Gunpowder: viewers shocked by violent scenes in BBC drama

Unnecessarily gruesome and brutal”, “sickening” and “gore-filled” are just some of the ways Kit Harington’s new BBC series, Gunpowder, has been described by viewers and critics.

The series follows the events of the plot to blow up the House of Lords in 1605 and, during the first episode, we saw a Catholic woman crushed to death as punishment for her faith, and a Jesuit priest hanged, drawn and quartered. We saw the blood. We saw the guts. We saw the pain. Unsurprisingly, some viewers were shocked, and have argued that the explicit violence was gratuitous and too much for a Saturday night TV show.

But when it comes to history on television, too often the brutal reality of everyday life is brushed under the sumptuous carpets of romantic period dramas… Dramas such as Gunpowder (and, indeed, ‘Peaky Blinders’ and ‘Harlots’) provide a crucial insight into a violent past that modern Brits need to confront.

What’s more, it is only by understanding this past that we can begin to fully understand the religious persecutions of our history and the country we live in today. That Gunpowder is shockingly violent is undeniable, but what is also undeniable is that it provides an authentic glimpse into the real, raw world that 17th-century people had to endure.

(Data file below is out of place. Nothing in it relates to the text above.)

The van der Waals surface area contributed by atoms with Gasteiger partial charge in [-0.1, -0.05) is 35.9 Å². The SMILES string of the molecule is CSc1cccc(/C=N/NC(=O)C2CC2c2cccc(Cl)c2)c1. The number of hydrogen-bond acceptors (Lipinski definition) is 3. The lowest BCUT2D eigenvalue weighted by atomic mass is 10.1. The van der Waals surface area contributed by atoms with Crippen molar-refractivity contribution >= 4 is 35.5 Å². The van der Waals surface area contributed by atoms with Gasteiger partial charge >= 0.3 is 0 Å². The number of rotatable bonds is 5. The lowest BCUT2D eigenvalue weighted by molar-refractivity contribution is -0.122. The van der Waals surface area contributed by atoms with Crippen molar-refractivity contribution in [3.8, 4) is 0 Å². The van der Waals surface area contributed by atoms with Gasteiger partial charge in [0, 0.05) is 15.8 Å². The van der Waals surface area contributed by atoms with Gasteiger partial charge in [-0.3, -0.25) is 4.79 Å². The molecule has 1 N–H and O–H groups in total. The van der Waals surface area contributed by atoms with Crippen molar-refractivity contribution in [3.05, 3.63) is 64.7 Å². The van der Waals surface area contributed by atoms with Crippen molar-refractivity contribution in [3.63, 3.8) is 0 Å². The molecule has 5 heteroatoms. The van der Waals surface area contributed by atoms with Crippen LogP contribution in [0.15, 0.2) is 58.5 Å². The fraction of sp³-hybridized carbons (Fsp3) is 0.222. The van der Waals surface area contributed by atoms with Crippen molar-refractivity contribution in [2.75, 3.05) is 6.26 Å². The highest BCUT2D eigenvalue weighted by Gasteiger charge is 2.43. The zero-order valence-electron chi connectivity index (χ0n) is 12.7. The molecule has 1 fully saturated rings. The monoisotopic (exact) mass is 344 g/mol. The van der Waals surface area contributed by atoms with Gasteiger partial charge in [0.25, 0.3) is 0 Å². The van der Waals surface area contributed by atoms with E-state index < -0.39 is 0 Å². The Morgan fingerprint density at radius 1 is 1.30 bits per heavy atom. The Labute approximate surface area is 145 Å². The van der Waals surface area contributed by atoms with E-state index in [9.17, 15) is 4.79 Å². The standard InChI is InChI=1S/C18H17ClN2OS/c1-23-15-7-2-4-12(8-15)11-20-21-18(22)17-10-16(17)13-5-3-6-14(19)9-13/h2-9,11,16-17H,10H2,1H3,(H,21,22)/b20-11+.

Actually, another reason for my surprise at the way some critics have reacted, is that ‘it’s all been done before’. There was an excellent historical drama on the Plot in 2005 (with Robert Carlyle as James I) which also contained graphic violence, including the gruesome execution of Jesuit priests. What was most interesting, however, was the way in which James I’s change of policy in reviving the more barbaric forms of execution was justified with reference to the Jesuit belief that martyrdom would result in them going straight to heaven, without passing through purgatory. In the film, both James and his wife, Anne of Denmark, agree that only a slow and agonising death would act as a deterrence. Although the violent solution may be very much of the late sixteenth and early seventeenth century, there is little doubt that the failure of deterrence used by powerful but democratic states today leaves them vulnerable to terrorism on a small-scale, as well as on a larger one. Yet we are critical when counter-terrorist forces use even discriminatory violence to ‘take out’ suspect terrorists ‘in theatre’ in order to prevent them from mounting further attacks and to deter others from joining the ‘jihadis’.